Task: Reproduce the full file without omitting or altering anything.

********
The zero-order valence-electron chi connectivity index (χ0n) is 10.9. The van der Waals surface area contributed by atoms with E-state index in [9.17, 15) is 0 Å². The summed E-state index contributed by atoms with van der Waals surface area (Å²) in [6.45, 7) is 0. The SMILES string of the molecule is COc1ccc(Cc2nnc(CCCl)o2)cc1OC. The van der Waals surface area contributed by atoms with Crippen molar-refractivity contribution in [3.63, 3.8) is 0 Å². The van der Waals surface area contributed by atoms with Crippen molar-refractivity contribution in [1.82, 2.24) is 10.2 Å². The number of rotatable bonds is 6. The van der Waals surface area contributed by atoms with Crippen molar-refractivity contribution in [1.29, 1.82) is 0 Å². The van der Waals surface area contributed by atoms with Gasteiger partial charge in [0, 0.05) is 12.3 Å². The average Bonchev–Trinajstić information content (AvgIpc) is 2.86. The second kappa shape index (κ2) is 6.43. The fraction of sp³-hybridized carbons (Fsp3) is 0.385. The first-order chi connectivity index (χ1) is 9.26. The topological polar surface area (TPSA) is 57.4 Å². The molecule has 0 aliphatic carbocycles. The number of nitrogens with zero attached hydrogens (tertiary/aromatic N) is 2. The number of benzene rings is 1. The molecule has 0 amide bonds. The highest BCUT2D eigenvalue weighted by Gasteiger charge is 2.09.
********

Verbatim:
The zero-order valence-electron chi connectivity index (χ0n) is 10.9. The van der Waals surface area contributed by atoms with E-state index in [9.17, 15) is 0 Å². The summed E-state index contributed by atoms with van der Waals surface area (Å²) in [6.45, 7) is 0. The SMILES string of the molecule is COc1ccc(Cc2nnc(CCCl)o2)cc1OC. The van der Waals surface area contributed by atoms with Crippen molar-refractivity contribution in [3.63, 3.8) is 0 Å². The van der Waals surface area contributed by atoms with Crippen molar-refractivity contribution in [1.82, 2.24) is 10.2 Å². The number of rotatable bonds is 6. The van der Waals surface area contributed by atoms with Crippen molar-refractivity contribution in [1.29, 1.82) is 0 Å². The van der Waals surface area contributed by atoms with Gasteiger partial charge in [0, 0.05) is 12.3 Å². The average Bonchev–Trinajstić information content (AvgIpc) is 2.86. The second kappa shape index (κ2) is 6.43. The fraction of sp³-hybridized carbons (Fsp3) is 0.385. The first-order chi connectivity index (χ1) is 9.26. The topological polar surface area (TPSA) is 57.4 Å². The molecule has 0 aliphatic carbocycles. The number of nitrogens with zero attached hydrogens (tertiary/aromatic N) is 2. The number of benzene rings is 1. The molecule has 0 amide bonds. The highest BCUT2D eigenvalue weighted by Gasteiger charge is 2.09.